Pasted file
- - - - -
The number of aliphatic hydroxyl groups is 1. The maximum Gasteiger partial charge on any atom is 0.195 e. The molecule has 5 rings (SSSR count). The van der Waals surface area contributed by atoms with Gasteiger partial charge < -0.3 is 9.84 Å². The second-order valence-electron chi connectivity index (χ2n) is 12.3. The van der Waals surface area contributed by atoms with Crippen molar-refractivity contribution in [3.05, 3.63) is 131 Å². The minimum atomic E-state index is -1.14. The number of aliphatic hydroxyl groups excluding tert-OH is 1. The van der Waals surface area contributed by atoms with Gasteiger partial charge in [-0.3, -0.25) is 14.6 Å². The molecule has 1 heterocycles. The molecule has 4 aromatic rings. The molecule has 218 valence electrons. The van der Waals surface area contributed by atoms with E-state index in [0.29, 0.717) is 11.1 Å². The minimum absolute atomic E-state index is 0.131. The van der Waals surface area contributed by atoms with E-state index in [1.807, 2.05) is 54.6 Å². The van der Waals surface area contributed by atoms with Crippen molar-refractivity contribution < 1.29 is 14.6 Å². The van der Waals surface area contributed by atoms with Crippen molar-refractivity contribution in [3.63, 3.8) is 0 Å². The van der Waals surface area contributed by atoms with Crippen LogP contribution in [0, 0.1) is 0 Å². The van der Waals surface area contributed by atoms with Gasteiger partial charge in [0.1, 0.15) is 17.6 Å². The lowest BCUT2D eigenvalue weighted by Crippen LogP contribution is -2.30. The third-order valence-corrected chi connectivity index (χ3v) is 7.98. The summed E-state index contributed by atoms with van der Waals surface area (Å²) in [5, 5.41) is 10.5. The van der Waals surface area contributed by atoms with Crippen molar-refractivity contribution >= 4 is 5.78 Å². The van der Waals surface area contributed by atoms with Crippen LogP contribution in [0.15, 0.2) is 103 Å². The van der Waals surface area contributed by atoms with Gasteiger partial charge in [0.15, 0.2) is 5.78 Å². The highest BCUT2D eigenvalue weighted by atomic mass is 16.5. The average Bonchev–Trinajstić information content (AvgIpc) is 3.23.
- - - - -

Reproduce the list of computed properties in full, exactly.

The number of aliphatic hydroxyl groups is 1. The maximum Gasteiger partial charge on any atom is 0.195 e. The molecule has 5 rings (SSSR count). The van der Waals surface area contributed by atoms with Gasteiger partial charge < -0.3 is 9.84 Å². The second-order valence-electron chi connectivity index (χ2n) is 12.3. The van der Waals surface area contributed by atoms with Crippen molar-refractivity contribution in [3.05, 3.63) is 131 Å². The minimum atomic E-state index is -1.14. The number of aliphatic hydroxyl groups excluding tert-OH is 1. The van der Waals surface area contributed by atoms with Gasteiger partial charge in [-0.3, -0.25) is 14.6 Å². The molecule has 1 heterocycles. The molecule has 4 aromatic rings. The molecule has 218 valence electrons. The van der Waals surface area contributed by atoms with E-state index in [0.29, 0.717) is 11.1 Å². The minimum absolute atomic E-state index is 0.131. The van der Waals surface area contributed by atoms with E-state index in [1.807, 2.05) is 54.6 Å². The van der Waals surface area contributed by atoms with Crippen molar-refractivity contribution < 1.29 is 14.6 Å². The van der Waals surface area contributed by atoms with Crippen molar-refractivity contribution in [3.63, 3.8) is 0 Å². The van der Waals surface area contributed by atoms with Crippen LogP contribution in [0, 0.1) is 0 Å². The van der Waals surface area contributed by atoms with Gasteiger partial charge in [0.1, 0.15) is 17.6 Å². The lowest BCUT2D eigenvalue weighted by Crippen LogP contribution is -2.30. The third-order valence-corrected chi connectivity index (χ3v) is 7.98. The summed E-state index contributed by atoms with van der Waals surface area (Å²) in [5, 5.41) is 10.5. The van der Waals surface area contributed by atoms with Crippen molar-refractivity contribution >= 4 is 5.78 Å². The van der Waals surface area contributed by atoms with Crippen LogP contribution in [0.15, 0.2) is 103 Å². The van der Waals surface area contributed by atoms with Gasteiger partial charge in [0.15, 0.2) is 5.78 Å². The highest BCUT2D eigenvalue weighted by atomic mass is 16.5. The average Bonchev–Trinajstić information content (AvgIpc) is 3.23.